Meandering Monday about Clones and My Scars

Remember the scene in Jaws, where Robert Shaw and Richard Dreyfus start comparing scars and trying to one-up each other? (You know what scars are, don’t you? They’re those blemishes that you weren’t born with that help tell you from your clone. It’s nice to have a few of them, in case the clones try to impersonate you.)

I’ve been around a bit – long enough to accumulate some scars of my own.

I’m sixty-five, and considering all those sixty-five years, my scars wouldn’t win any sort of bragging contest, but I remember them, and hopefully others will for when it matters.

My earliest one is a horizontal line under my left eye. I have often referred to that one as my fencing scar. I really did fence, but this scar happened much, much earlier – I was either three or four years old and fell face first on the edge of some cement steps while trick-or-treating. They could have stitched the cut closed, but for some reason they used a wooden clip instead (hey, it was the early sixties.)

The next scar was a dent in the middle of my left shin. This happened during winter when I was in sixth grade. It was Saturday, and as I stepped up onto the school bus (I was going to CCD – the Catholic version of Sunday School), I slipped and banged my shin on the corner of the step (between that and my first scar, you’d think corners on steps would be outlawed, but I still see them to this day.) My leg felt very warm, but I was too embarrassed to look at it (you see, I was wearing thermal underwear, so I would be showing my underwear to the world if I lifted my pant-leg to check. It wasn’t until I got home that I saw all the blood that had soaked my thermal underwear down to my ankle. The dent is still there to this day.

I have a white scar about three inches long near the inside of my right wrist, heading toward the inside of my elbow (no – I did not try to slit my wrist – I was at a local swimming pool in my teens and slid my arm on top of a chain link fence. There was a loose wire and when it cut me I remember watching the cut fill with blood and stop.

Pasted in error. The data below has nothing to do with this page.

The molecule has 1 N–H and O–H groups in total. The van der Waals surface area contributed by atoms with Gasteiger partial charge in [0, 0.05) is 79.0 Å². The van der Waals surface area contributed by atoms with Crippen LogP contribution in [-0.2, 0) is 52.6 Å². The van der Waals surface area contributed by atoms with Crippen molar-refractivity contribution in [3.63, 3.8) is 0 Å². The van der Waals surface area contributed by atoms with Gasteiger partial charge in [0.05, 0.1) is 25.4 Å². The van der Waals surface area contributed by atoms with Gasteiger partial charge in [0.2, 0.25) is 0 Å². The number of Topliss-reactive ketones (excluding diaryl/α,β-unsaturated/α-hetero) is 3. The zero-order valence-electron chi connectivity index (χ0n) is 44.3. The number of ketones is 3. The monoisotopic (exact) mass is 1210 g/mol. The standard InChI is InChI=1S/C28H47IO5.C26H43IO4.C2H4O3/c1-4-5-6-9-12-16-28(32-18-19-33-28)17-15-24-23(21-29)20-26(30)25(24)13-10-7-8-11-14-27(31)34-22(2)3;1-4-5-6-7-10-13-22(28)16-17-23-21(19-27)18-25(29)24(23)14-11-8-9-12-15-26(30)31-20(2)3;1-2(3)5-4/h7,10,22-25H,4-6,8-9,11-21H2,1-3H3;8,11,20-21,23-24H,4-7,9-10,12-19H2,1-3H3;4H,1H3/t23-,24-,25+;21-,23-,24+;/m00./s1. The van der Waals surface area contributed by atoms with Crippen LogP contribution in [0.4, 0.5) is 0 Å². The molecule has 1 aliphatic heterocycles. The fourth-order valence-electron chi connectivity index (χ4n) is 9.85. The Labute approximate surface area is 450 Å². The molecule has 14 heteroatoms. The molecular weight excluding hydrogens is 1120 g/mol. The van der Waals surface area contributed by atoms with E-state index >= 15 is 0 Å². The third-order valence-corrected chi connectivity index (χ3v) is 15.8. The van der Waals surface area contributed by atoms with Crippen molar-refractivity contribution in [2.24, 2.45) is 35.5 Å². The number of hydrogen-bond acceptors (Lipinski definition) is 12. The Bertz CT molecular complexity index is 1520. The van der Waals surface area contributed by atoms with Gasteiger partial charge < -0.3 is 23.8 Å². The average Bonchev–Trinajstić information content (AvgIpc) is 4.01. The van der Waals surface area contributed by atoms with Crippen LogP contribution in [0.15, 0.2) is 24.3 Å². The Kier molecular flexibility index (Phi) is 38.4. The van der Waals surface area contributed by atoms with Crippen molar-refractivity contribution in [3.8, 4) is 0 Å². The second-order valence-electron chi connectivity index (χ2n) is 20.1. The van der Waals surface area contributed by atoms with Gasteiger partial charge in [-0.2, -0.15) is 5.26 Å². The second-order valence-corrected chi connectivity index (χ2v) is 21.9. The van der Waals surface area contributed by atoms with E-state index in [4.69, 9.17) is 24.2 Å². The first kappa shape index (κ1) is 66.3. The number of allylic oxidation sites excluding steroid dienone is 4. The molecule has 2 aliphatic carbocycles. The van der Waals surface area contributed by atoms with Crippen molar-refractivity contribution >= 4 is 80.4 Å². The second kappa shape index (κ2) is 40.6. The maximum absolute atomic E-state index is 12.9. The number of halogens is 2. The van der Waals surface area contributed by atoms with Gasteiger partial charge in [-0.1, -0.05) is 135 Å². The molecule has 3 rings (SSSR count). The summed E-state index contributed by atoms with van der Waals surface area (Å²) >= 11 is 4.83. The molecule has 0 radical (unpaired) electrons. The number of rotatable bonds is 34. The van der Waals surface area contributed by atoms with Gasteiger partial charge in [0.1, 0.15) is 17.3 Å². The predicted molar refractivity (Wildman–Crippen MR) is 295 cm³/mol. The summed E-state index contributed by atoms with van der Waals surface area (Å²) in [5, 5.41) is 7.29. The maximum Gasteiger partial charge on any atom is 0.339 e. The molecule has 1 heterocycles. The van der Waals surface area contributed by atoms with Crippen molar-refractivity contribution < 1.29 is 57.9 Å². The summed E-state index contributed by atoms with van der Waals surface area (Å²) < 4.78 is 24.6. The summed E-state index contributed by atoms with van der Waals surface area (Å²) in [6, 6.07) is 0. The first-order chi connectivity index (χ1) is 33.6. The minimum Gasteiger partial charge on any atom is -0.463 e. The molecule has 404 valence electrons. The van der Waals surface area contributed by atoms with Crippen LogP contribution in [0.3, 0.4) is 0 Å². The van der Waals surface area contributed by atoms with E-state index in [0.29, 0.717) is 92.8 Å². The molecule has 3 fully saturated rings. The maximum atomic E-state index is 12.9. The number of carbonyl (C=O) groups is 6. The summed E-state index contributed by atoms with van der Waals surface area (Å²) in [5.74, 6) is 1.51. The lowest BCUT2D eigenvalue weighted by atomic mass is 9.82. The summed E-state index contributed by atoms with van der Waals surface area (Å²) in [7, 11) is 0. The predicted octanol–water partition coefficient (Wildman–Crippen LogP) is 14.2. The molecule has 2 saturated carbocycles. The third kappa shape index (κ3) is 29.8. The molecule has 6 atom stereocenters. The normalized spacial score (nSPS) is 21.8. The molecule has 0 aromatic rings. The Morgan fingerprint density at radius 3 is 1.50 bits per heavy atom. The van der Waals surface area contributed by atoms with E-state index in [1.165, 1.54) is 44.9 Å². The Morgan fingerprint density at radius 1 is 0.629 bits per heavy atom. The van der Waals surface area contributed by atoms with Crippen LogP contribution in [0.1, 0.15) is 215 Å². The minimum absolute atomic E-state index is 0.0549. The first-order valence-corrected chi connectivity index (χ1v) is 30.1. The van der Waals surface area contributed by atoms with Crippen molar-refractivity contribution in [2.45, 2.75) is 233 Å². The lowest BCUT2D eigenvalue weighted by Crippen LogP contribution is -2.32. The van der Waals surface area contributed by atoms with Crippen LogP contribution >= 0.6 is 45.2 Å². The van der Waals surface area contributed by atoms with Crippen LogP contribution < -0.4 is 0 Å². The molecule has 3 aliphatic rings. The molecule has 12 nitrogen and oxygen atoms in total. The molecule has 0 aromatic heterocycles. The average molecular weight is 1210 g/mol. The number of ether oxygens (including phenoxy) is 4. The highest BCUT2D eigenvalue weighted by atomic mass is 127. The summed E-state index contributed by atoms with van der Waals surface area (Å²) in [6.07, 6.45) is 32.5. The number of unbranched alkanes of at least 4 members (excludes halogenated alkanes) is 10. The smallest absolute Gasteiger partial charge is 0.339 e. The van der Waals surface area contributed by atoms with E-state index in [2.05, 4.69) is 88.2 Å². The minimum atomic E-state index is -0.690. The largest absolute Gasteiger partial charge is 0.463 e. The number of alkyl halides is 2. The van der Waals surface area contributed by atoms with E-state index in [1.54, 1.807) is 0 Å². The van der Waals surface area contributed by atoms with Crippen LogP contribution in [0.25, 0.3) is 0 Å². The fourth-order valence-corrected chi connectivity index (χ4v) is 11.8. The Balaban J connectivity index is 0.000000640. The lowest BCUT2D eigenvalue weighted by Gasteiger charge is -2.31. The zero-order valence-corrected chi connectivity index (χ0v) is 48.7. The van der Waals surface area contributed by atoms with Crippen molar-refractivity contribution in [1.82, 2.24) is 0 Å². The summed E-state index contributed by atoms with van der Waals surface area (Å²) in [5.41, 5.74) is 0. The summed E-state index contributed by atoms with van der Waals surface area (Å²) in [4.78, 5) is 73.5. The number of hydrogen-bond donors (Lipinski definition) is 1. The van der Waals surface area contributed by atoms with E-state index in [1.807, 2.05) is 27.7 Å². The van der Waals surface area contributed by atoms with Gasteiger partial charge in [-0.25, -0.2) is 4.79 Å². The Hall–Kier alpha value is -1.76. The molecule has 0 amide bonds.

My next scar was from my first surgery (I’ve only had two) – a horizontal scar across my lower abdomen when I was twenty-one. I was told at the time that I was having a hydrocele repair, then years later I was told I must have it wrong – that it must have been a hernia – but from what I’ve read, I was told right the first time. This one was interesting, partly because I got to experience being under the knife (If you’re like me, any new experience is worth remembering. I won’t deliberately seek to be hit by a car, but if it happens, I’ll make the best of it. Grist for the mill, and all that…), and partly because of… references I cannot repeat in mixed company. Pity…

When I was – maybe – twenty-three, I was installing solar mirrors behind a school in (a town in Texas that begins with “M”, but I can’t remember the name.) I stepped out of our pickup truck, put on a brand new pair of sunglasses, turned to my right,  and broke the sunglasses and the skin to the outside of my right eyebrow, so that I now have a vertical scar there.

Next came the slice across the left three knuckles on the back of my left hand. I think I was twenty-six. I was in our apartment complex’s laundry room, and when I pulled some clothing out of the bag, I raised my hand over my head just enough to slice the back of my hand and part of my tendons open on the metal blades of the ceiling fan (I remember thinking when I first walked into the laundry room that the ceiling fan was awfully low – I should have listened to myself.) The plastic surgeon did a good enough job, but there’s a smooth, shiny line there.

When I was thirty-six or so, I was playing indoor soccer and got tangled up with an opponent. I sat up and in my typically polite fashion asked if he was okay. He was not as considerate as me – he saw the ball behind me, leapt up and hit me in the mouth with his knee and split my lower lip on the right side. I kept playing, with blood dripping onto my shirt, until MY SIGNIFICANT ONE and teammates convinced me that I should go get my lip stitched up. They ue=sed self absorbing stitches, except they didn’t really self-absorb – it was more like having little white worms working their way out of my lip every so often. I can still feel the scar with my tongue.

That should be enough for a proper identification, should something (anticipated or not) happen to me – you can all be my witnesses.

I worry for younger people, though. Medicine may be getting too advanced, too practiced at avoiding scars. I had bone spurs removed from both of my feet in my fifties, and I don’t think I have any scars from that. You may think that’s a good thing, but remember – the people working at not leaving scars are probably the same people working on cloning. You have to wonder about their motives.  

Just Saying…

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Reaching Out

William Mangieri’s writing has been published on Daily Science Fiction and The Arcanist. His ninety or so short stories and related collections can be found at several online retailers, including, but not limited to:

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